Friday, August 1, 2014

Israel and Gaza—Custer’s Last Stand



A quiet half-hour over toast and jam (two slices) this afternoon set me to thinking in an uncluttered, free-spooling manner. My wife is in Brighton, England for three weeks, to do some heavy-lifting on a novel that’s been too long neglected and I’d just returned from a visit to my Bulgarian mechanic, who I wholeheartedly recommend to anyone within driving distance of Prague. In other words, my mind was free to wander for a bit, but it’s under tight rein, this mind of mine and settled upon the ghastly news from Gaza and the current frenzy of world opinion.

It’s not good, this mini-holocaust that’s transpiring and it’s neither necessary, humane within our understanding of humanity or headed into a useful and logical end-game. Custer’s Last Stand against the Lakota, Northern Cheyenne, and Arapaho American Indian tribes at Little Bighorn came to mind. That occurred 138 years ago. Too long to remain in the quarterly-interest-rate mindset of today, but so prescient in the Palestinian-Israeli circumstances of today that it’s interesting to a mind set on idle.

We Americans then, as the Israelis today, were faced with what we considered savage tribes who interfered with both our peaceful intentions and ability to expand westward into a then untamed America. Those peaceful intentions of ours were delivered at the end of a musket and bayonet and General George Custer was our boy—the current ‘hero’ of a long list of his kind. Never mind that Indian tribes were our indigenous people and the land was theirs before us, that history was murky in our minds and the rules of conquest were a hot breath on our collective necks.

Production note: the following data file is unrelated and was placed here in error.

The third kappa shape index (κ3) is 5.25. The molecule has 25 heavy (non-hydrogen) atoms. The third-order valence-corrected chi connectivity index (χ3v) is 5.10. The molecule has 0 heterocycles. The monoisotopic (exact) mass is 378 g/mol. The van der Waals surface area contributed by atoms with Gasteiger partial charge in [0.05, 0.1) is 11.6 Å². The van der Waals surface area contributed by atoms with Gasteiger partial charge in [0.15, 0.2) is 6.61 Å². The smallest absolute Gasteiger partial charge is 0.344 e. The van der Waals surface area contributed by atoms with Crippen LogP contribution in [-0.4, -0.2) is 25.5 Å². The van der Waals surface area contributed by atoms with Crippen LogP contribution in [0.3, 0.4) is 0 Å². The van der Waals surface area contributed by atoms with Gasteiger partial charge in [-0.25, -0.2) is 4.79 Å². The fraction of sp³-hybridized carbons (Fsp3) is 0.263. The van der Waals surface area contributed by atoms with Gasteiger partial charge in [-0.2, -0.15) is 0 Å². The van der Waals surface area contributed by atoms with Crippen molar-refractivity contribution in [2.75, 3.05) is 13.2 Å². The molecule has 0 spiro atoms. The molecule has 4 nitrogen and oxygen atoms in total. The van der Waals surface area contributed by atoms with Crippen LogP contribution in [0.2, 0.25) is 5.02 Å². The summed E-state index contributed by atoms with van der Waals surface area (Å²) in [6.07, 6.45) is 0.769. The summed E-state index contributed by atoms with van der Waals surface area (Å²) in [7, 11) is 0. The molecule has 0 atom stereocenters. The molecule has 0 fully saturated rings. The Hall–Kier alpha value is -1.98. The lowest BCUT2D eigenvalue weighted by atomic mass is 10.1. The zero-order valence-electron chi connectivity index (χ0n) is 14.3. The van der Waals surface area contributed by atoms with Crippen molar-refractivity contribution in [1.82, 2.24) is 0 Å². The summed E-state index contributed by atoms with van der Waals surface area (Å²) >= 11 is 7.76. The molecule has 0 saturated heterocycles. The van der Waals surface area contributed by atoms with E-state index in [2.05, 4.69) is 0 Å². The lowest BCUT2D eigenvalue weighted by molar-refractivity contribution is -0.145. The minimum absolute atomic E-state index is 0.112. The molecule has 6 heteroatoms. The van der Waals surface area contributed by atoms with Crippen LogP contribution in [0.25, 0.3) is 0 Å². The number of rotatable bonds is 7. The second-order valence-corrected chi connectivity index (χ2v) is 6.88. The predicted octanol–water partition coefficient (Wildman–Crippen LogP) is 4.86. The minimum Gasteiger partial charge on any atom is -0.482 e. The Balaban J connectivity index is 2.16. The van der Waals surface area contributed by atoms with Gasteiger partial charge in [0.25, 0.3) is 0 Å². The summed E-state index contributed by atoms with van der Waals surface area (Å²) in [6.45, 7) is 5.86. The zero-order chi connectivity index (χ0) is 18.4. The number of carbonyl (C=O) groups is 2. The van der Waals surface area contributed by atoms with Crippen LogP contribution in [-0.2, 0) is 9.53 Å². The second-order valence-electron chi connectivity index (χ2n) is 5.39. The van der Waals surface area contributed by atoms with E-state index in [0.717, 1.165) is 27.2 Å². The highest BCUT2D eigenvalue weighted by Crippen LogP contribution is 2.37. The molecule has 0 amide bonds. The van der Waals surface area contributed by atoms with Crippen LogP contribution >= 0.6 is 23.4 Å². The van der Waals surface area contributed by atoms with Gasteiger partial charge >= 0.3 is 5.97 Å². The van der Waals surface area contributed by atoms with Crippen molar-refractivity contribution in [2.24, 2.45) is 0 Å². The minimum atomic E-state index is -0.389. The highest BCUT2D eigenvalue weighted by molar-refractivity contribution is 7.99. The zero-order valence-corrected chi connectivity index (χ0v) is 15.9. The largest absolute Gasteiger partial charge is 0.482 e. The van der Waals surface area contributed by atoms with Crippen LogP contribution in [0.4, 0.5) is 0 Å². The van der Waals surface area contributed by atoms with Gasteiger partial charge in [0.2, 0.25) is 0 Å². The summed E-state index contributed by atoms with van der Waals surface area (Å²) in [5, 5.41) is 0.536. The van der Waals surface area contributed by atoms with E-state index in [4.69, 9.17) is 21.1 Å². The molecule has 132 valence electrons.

Custer got his scalp handed to him in a stunning defeat, which made headlines in New York but didn’t much help the tribes in the long run, as the power of our new nation was inexorable and what was theirs became ours. I can’t help but wonder if Gaza today is not Israel’s Little Bighorn. The massacre will end, the dust settle, the horrendous Palestinian losses buried and history will take its unrelenting, bloody course of the powerful over the powerless.

Little Bighorn and the extermination of large parts of the American Indian culture need not have happened if calmer minds had prevailed. But the powerful and particularly the powerful who see themselves at risk, have little time for toast and jam and the quieter speculations of an uncluttered, free-spooling mind. There are flags to fly, reputations to defend and patriotic duties to perform. Statesmanship is too long and circuitous a route for the quick.

Gaza need not have happened, but only in the long run and the times when peace and prosperity might have bloomed for both Palestine and Israel are long gone. America broke every treaty it ever signed with its Indian tribes and Israel has trashed every move toward peace with Palestine—and there have been many of them as the world crossed its fingers for a Palestinian nation that might have been and could have been. And so it has come to this, Hamas and rockets facing fear and overwhelming air-power.

Custer’s Last Stand